A prospective buyer should expect (and get) a phone call within five minutes of filling out and submitting that form. But, this can turn out to become quite a cat and mouse game. It is probably better to do the calling on the buyer’s terms. As someone who actually submitted some forms, I found myself dodging my phone at least six times a day. I wanted to get the process started, but wasn’t ready to talk to someone.
I found a company that had options on their RFI form that let me choose a time where they could call me. There was even a choice to get a brochure sent to me! Alleluja! That was a refreshing moment.
This was after I emailed a company that kept calling me to see if they could send me something I could look at. I was told, “we don’t send information out because the process is too confusing. It’s better to speak with a solar consultant.”
I was immediately turned off because:
- Although it may be advantageous for the company to send a salesperson out, it may not be timely for the buyer and
- They kind of told me a half-truth because I had already received a brochure from the first company and I found it really wasn’t that confusing.
At the end of the day, companies have just one goal: get out to the prospective buyer’s house to get closer to the sale. Because solar is such a considered purchase, I would suggest giving out even MORE information. It could help create a comfortable relationship between buyer and seller.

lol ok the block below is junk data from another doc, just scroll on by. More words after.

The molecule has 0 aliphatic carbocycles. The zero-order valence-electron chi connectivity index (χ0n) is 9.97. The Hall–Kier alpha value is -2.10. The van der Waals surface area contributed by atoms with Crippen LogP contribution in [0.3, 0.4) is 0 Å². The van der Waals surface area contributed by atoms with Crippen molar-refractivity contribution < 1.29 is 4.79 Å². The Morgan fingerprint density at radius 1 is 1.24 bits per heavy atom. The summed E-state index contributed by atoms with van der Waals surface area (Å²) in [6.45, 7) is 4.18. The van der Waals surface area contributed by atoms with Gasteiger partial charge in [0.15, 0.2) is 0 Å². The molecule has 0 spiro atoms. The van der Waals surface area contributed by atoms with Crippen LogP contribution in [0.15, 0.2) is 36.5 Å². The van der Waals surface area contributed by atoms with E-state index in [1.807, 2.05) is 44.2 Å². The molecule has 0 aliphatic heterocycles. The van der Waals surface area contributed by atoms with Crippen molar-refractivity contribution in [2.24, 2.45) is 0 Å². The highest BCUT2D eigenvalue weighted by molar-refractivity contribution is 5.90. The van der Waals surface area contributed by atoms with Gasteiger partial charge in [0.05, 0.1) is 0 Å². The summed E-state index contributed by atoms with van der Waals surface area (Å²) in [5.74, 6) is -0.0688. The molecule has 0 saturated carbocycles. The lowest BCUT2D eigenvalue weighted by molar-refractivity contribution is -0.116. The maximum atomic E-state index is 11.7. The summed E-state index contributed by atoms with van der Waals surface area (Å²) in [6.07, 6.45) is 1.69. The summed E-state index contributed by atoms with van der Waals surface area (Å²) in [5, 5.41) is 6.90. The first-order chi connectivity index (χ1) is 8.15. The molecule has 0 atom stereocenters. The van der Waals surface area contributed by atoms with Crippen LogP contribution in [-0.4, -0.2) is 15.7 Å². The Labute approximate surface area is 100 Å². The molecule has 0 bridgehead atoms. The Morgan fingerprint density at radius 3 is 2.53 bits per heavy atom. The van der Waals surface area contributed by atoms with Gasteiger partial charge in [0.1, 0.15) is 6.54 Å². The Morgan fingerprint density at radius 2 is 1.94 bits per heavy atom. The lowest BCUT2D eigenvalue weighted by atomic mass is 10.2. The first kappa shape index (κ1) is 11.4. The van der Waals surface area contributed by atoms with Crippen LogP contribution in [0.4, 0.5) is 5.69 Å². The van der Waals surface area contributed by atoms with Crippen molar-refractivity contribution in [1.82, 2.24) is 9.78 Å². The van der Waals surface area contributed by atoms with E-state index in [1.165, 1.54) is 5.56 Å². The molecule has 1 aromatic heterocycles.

Partner, Don’t Push
Overall, there appears to be a big reluctance in the industry to communicate virtually. We understand that having a rep come out to a customer’s home gets them one step closer to a sale. As business people, we can understand that.
However, this business tactic of keeping things close to the chest and not allowing the customer to set the schedule can lead to distaste and intimidation. The ultimate goal is the sale and setting something up that will work for the homeowner. But, I propose this: give information out for free.
Look at it this way: solar companies have a unique advantage in that they truly understand how solar actually works. Most people–even those who are enthusiastic about how to get solar power–are inquiring with your company because they want to know more in order to make a better decision–either now or sometime in the future.
Once a solar company decides to truly partner with a potential buyer, they have a fighting chance to be viewed as trustworthy, knowledgeable experts. This could mean exposing your process more, offering links to blog posts and other information that the homeowner can review at their leisure, or sharing infographics, FAQs or existing customer reviews.
This can lead to better trust and understanding before a customer embarks on their investment. Who knows? Maybe the person on the other end of your site is a high school student doing research for a term paper. In the end, guess who is going to read that paper? At least a couple of adults who will remember your name.
Along with getting the sale, it’s important to get your name out there associated with positive feelings. Because, even though getting solar is a big financial decision, we still make decisions with our emotions. Ultimately, people want to work with someone they trust.